Background IS important in SOME Regts in the British Army. It hasn't changed in the 19 years that I have been commissioned and I don't see it changing during the remaining years that I have left in uniform. The Yeomanry and a certain Lancer Regt (and the Guards and the HCav and the rest of the RAC) may account for a small percentage of the total commissioned strength of the Army, but it certainly does not change the fact that the Blues and Royals latest addition (let's call him 2Lt Snotty) didn't go to Sparkhill Primary, Aston Middle School, Weeley Castle Secondary and Birmingham Polly.

    Before I am leapt upon by all of the diehard Corps types out there (and I am one myself now), please note that I am not saying that it is right, just a fact of life.

  8. I could not agree more, cpunk. I think our American poster has seen too much of Rourke's Drift and not enough of Warriors.

  9. Yeh so when do Cpt's get their Batman?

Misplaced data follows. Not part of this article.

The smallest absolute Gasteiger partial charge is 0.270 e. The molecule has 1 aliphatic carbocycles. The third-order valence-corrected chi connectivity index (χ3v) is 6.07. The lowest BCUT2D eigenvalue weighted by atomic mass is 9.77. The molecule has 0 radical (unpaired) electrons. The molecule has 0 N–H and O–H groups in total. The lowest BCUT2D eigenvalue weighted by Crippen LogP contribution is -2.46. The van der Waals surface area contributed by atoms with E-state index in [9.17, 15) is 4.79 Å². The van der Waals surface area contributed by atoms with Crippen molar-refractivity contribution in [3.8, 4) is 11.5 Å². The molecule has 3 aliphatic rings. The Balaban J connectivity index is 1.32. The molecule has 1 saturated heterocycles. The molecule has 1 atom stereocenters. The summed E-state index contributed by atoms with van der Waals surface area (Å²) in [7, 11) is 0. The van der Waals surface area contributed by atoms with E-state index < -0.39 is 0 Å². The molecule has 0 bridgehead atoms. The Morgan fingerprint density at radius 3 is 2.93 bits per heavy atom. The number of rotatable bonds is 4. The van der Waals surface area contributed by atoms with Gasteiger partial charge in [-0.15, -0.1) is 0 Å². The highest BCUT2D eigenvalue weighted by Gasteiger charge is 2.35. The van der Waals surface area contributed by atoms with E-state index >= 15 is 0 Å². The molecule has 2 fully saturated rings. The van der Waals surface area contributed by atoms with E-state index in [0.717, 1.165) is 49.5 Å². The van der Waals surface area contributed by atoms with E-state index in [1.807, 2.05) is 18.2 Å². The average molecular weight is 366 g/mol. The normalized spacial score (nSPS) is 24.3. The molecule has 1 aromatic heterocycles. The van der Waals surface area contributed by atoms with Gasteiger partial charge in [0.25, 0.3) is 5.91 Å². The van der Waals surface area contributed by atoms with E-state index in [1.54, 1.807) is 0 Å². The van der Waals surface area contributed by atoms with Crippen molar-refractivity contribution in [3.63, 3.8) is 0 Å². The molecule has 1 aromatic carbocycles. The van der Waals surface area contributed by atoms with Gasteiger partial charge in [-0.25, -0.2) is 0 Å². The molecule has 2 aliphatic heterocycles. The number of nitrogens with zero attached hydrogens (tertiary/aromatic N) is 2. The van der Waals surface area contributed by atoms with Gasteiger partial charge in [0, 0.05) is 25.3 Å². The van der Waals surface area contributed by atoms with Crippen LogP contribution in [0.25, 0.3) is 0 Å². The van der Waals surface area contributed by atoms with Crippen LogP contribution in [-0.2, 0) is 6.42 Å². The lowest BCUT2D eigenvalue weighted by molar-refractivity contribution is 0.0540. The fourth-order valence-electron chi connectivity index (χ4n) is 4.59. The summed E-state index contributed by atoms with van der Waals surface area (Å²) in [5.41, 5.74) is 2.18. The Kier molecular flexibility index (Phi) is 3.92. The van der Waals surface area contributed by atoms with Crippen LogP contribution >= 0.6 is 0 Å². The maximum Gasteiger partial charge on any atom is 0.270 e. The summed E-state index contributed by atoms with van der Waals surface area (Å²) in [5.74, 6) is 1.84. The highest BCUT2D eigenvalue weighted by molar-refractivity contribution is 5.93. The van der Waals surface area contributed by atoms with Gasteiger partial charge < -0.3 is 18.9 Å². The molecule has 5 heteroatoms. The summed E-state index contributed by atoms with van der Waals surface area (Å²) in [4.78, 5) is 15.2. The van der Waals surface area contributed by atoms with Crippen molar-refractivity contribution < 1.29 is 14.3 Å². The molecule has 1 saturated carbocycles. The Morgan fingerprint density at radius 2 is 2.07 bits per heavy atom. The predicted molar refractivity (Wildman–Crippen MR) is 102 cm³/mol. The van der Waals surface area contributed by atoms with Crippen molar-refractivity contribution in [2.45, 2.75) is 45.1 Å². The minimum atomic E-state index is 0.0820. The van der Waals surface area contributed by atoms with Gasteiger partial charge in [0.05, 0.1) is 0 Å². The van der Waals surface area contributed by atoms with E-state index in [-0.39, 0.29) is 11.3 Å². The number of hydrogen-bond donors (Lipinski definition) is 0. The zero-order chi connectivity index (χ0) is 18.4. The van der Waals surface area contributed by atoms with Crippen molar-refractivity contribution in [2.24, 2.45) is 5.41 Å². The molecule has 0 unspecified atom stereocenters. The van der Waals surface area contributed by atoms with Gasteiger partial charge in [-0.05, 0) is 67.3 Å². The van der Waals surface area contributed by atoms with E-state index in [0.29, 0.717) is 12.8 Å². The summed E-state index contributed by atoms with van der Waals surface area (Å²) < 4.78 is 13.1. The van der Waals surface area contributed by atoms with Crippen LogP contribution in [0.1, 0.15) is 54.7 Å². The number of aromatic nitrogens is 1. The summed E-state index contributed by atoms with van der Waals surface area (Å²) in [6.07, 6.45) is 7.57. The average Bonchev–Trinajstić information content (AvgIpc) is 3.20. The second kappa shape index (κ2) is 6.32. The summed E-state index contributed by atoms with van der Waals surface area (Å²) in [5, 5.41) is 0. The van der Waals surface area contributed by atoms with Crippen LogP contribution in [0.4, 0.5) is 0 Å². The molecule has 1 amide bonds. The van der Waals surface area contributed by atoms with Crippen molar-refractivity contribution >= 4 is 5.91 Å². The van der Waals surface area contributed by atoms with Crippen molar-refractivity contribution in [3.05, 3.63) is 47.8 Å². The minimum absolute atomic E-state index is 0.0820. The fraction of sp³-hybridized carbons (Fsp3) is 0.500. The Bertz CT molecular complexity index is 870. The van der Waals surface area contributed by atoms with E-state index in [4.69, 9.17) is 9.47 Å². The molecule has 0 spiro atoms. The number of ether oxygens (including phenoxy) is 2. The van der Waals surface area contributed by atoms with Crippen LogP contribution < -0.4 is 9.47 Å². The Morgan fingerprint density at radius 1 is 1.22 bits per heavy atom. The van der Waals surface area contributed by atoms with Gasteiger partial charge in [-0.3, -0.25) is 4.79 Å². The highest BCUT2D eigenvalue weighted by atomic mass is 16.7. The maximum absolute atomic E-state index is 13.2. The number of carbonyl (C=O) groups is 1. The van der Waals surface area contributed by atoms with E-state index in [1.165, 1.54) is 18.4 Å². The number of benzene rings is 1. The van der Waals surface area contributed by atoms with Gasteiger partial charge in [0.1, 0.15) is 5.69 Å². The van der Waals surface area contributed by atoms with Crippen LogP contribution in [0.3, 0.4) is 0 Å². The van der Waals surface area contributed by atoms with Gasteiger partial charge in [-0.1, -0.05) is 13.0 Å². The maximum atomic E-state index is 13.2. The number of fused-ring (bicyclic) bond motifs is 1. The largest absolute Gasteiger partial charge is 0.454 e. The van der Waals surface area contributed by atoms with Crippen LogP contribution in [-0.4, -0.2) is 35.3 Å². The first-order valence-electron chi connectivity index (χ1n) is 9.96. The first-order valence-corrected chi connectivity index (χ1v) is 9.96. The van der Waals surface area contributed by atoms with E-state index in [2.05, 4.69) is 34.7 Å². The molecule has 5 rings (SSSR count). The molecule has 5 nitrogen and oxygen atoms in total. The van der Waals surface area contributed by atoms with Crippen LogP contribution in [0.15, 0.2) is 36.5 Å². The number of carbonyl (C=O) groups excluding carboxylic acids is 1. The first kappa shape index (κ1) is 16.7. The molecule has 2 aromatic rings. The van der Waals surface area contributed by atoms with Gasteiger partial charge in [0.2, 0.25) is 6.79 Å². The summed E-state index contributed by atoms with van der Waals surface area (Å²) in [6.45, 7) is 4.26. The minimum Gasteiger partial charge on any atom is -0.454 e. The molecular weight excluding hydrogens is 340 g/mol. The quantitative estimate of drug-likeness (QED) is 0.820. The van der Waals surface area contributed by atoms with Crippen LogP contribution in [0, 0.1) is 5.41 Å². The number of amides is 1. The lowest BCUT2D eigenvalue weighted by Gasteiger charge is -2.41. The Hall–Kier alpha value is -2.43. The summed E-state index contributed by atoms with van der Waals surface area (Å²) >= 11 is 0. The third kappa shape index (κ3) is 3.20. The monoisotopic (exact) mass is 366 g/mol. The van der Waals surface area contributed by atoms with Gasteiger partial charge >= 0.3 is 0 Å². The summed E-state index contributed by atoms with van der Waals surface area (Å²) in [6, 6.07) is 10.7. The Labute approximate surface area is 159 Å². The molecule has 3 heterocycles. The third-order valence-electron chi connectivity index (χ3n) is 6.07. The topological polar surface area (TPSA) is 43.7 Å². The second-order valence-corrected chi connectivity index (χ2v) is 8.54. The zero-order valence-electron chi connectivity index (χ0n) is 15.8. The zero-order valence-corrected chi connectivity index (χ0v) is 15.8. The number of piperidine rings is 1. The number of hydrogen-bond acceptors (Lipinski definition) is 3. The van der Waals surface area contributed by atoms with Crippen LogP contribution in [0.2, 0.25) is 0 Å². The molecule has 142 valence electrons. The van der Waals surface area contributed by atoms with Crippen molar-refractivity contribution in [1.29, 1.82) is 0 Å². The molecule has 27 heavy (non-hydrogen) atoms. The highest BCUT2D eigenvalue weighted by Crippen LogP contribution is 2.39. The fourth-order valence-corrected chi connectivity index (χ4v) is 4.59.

"I'll get my man to clean your kit."

    Crack on mate!

    Put it this way, wondering where I'd be most at home!
  10. Anyone found Warriors on DVD anywhere btw? Cant find the dam thing!
  11. D***** W*****, Ex 3 RTR (Peoples Cav), now AAC (Apache Pilot).
  12. I am sure old Dazza will be right printing his name on an open forum and all that!
  13. cpunk

    cpunk LE Moderator

    Not many but there are some. Bearing in mind that most DE officer entrants are middle-class graduates, the profile of the subbies in the 'more fashionable' regiments is much closer to the median line than it used to be.
    • Like Like x 1
  14. Bengal Lancers don't count mate. Owning more goats than anyone else on the North West Frontier doesn't impress anyone in Knightsbridge.
  15. ....Oh you funny man....I understand that goats were the primary form of transport for the British Army on the North West Frontier when you were in. That and 'piggybacks' from small hairy brown chaps with funny sounding names.